The IJC is also working on drafting its latest Triennial Assessment of Progress, or TAP, report. We’ll document progress by Canada and the United States toward achieving objectives of the Great Lakes Water Quality Agreement and make recommendations.

Share Your Input on Great Lakes Water Quality Progress / IJC
The International Joint Commission (IJC) launches its efforts to gather public feedback on the Canadian and United States governments’ latest Great Lakes progress report. Let us know what progress you’re seeing, or making, happen, and what should be done to improve Great Lakes water quality in your community.

Great Lakes Lakewide Action and Management Plans 2021 Annual Reports / Binational
The 2021 Lakewide Action and Management Plan (LAMP) Annual Reports for Lakes Erie, Huron, Michigan, Ontario and Superior are now available. These five-year strategic plans identify key priorities for each Great Lake and guide the coordination of binational environmental protection and restoration activities.

Trudeau announces expanded oceans protection plan / CBC News
Prime Minister Justin Trudeau has announced new details of the federal government’s $3.5-billion plan to protect the oceans and boost coast guard facilities on the world’s longest national coastline.

Sunken vessel leaking fuel off San Juan Island / CTV
A sunken vessel is leaking fuel into Haro Strait, between the San Juan Islands in Washington State and Vancouver Island, British Columbia. The Aleutian Isle had 9,800 liters of diesel and oil on board, and the US and Canadian coast guards are working to contain the spill.

Healthy Great Lakes Funding Renewed / CELA
The Canadian Environmental Law Association is delighted to announce renewed funding from the Charles Stewart Mott Foundation to support the Healthy Great Lakes program. With a further two years of funding secured, CELA will continue to work toward ensuring clean, affordable, safe drinking water and freshwater health for all life. This includes continuing to support the work of the Great Lakes Fish Health Network.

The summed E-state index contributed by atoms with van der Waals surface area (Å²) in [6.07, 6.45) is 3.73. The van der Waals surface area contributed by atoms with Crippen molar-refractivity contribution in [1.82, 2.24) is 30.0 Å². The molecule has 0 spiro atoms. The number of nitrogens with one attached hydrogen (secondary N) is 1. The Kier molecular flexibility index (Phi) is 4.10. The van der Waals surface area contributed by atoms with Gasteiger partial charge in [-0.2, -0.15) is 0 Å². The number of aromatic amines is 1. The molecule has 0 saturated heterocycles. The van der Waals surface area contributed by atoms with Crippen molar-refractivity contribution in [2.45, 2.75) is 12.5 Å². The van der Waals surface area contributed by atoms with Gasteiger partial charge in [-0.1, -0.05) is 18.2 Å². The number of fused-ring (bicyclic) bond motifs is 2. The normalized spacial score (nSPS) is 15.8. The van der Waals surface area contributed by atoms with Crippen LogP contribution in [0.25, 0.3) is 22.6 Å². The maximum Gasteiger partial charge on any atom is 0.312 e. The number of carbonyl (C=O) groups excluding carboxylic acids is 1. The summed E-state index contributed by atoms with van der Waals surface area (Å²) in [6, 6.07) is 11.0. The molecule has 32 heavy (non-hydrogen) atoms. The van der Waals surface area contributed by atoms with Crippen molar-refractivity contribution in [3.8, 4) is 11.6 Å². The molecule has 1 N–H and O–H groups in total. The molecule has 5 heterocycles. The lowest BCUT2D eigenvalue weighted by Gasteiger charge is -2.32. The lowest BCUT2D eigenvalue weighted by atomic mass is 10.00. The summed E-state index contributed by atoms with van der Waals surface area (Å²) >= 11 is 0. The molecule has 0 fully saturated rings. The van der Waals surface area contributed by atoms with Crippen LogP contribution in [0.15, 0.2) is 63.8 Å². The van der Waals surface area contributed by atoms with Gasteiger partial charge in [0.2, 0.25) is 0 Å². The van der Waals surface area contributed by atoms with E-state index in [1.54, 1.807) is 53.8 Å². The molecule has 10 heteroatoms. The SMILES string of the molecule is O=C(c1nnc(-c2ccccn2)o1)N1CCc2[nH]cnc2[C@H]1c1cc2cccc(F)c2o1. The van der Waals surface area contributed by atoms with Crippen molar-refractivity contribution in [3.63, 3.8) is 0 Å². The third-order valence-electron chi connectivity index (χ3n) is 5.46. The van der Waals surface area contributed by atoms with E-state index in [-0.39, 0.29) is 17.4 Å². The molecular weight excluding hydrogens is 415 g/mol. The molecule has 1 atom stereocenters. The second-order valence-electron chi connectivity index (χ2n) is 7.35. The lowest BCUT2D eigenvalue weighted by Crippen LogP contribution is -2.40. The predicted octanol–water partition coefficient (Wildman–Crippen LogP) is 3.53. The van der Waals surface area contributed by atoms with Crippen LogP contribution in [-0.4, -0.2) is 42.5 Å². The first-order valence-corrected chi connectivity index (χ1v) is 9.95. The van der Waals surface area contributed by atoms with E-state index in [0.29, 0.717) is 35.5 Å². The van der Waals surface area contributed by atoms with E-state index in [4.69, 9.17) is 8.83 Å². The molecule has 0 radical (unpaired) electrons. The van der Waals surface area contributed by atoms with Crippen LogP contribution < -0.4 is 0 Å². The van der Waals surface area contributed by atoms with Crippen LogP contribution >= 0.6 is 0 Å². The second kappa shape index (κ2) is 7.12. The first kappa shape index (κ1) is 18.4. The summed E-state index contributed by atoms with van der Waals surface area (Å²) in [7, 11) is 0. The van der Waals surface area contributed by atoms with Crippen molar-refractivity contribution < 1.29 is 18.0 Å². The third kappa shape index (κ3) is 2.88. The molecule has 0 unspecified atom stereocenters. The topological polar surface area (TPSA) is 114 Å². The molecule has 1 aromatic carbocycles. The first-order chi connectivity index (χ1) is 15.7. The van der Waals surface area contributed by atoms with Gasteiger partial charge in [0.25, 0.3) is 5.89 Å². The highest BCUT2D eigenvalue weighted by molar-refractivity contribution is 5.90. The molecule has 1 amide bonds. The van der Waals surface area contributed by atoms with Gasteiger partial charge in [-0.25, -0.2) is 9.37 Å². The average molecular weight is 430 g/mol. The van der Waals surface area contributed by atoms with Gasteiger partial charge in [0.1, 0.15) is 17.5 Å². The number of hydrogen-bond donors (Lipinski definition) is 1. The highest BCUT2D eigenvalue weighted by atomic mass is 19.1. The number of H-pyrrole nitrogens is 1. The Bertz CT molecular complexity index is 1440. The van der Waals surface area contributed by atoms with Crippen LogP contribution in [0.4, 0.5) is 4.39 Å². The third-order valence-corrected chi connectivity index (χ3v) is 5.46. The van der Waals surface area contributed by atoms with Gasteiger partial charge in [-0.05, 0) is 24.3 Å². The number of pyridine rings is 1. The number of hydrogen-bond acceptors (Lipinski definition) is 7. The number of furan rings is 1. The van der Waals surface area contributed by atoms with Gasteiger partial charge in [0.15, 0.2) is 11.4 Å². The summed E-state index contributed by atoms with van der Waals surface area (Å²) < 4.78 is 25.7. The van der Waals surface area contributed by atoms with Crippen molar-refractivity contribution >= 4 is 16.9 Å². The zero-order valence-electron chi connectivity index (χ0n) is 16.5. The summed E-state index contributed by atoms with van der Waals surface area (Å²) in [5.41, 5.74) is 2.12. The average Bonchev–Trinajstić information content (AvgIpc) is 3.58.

Invasive Crayfish Discovered at Bow Lake / CTV
On Aug. 6, Parks Canada followed captured northern crayfish in one of the streams flowing into Bow Lake – the headwaters of the Bow River – about 38 kilometres north of Lake Louise along the Icefields Parkway – following a report a few days earlier.


Senate committee presents plan for peaceful fishery that sidelines DFO for Indigenous groups / CBC
A standing senate committee said First Nations fishing groups shouldn’t have to negotiate with Fisheries and Oceans Canada (DFO) for harvesting agreements.

Fisheries report brings hope to Indigenous communities, sparks anger in industry / Lethbridge News Now
A Mi’kmaw lawyer from the community at the centre of a violent backlash over its self-governed lobster fishery says she’s “very hopeful” about a new Senate report that calls for the full implementation of Indigenous fishing rights.


Outdoor retailer Patagonia donated to fund fight against climate change / Sierra Club